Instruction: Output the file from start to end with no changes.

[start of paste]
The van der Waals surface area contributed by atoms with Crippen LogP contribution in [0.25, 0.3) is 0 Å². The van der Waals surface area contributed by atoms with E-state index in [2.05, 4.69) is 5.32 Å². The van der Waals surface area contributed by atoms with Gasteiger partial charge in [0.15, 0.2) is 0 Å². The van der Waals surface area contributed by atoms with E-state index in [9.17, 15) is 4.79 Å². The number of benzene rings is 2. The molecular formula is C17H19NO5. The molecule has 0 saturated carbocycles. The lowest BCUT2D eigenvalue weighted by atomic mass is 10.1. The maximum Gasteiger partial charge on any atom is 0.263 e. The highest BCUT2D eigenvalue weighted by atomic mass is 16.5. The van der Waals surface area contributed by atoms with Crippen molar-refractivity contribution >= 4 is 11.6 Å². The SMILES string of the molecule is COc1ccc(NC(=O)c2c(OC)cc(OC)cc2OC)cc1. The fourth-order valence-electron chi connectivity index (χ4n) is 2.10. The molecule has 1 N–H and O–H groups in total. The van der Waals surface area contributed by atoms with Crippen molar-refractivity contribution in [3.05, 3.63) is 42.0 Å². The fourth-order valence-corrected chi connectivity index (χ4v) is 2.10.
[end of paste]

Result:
The van der Waals surface area contributed by atoms with Crippen LogP contribution in [0.25, 0.3) is 0 Å². The van der Waals surface area contributed by atoms with E-state index in [2.05, 4.69) is 5.32 Å². The van der Waals surface area contributed by atoms with Gasteiger partial charge in [0.15, 0.2) is 0 Å². The van der Waals surface area contributed by atoms with E-state index in [9.17, 15) is 4.79 Å². The number of benzene rings is 2. The molecular formula is C17H19NO5. The molecule has 0 saturated carbocycles. The lowest BCUT2D eigenvalue weighted by atomic mass is 10.1. The maximum Gasteiger partial charge on any atom is 0.263 e. The highest BCUT2D eigenvalue weighted by atomic mass is 16.5. The van der Waals surface area contributed by atoms with Crippen molar-refractivity contribution >= 4 is 11.6 Å². The SMILES string of the molecule is COc1ccc(NC(=O)c2c(OC)cc(OC)cc2OC)cc1. The fourth-order valence-electron chi connectivity index (χ4n) is 2.10. The molecule has 1 N–H and O–H groups in total. The van der Waals surface area contributed by atoms with Crippen molar-refractivity contribution in [3.05, 3.63) is 42.0 Å². The fourth-order valence-corrected chi connectivity index (χ4v) is 2.10.